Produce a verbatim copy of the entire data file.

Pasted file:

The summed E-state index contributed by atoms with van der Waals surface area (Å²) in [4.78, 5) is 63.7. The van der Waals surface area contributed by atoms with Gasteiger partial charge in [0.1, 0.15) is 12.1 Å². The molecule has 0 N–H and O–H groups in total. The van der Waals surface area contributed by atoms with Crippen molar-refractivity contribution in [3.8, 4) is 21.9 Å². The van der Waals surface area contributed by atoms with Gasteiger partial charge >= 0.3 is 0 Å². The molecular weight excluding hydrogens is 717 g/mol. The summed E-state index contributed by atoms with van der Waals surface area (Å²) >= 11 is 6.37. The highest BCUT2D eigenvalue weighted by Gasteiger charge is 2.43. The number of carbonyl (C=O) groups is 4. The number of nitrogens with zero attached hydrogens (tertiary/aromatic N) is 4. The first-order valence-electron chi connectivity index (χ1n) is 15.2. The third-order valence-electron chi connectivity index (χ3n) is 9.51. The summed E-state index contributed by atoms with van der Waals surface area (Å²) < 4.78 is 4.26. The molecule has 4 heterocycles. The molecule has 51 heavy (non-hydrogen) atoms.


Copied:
The summed E-state index contributed by atoms with van der Waals surface area (Å²) in [4.78, 5) is 63.7. The van der Waals surface area contributed by atoms with Gasteiger partial charge in [0.1, 0.15) is 12.1 Å². The molecule has 0 N–H and O–H groups in total. The van der Waals surface area contributed by atoms with Crippen molar-refractivity contribution in [3.8, 4) is 21.9 Å². The van der Waals surface area contributed by atoms with Gasteiger partial charge >= 0.3 is 0 Å². The molecular weight excluding hydrogens is 717 g/mol. The summed E-state index contributed by atoms with van der Waals surface area (Å²) >= 11 is 6.37. The highest BCUT2D eigenvalue weighted by Gasteiger charge is 2.43. The number of carbonyl (C=O) groups is 4. The number of nitrogens with zero attached hydrogens (tertiary/aromatic N) is 4. The first-order valence-electron chi connectivity index (χ1n) is 15.2. The third-order valence-electron chi connectivity index (χ3n) is 9.51. The summed E-state index contributed by atoms with van der Waals surface area (Å²) < 4.78 is 4.26. The molecule has 4 heterocycles. The molecule has 51 heavy (non-hydrogen) atoms.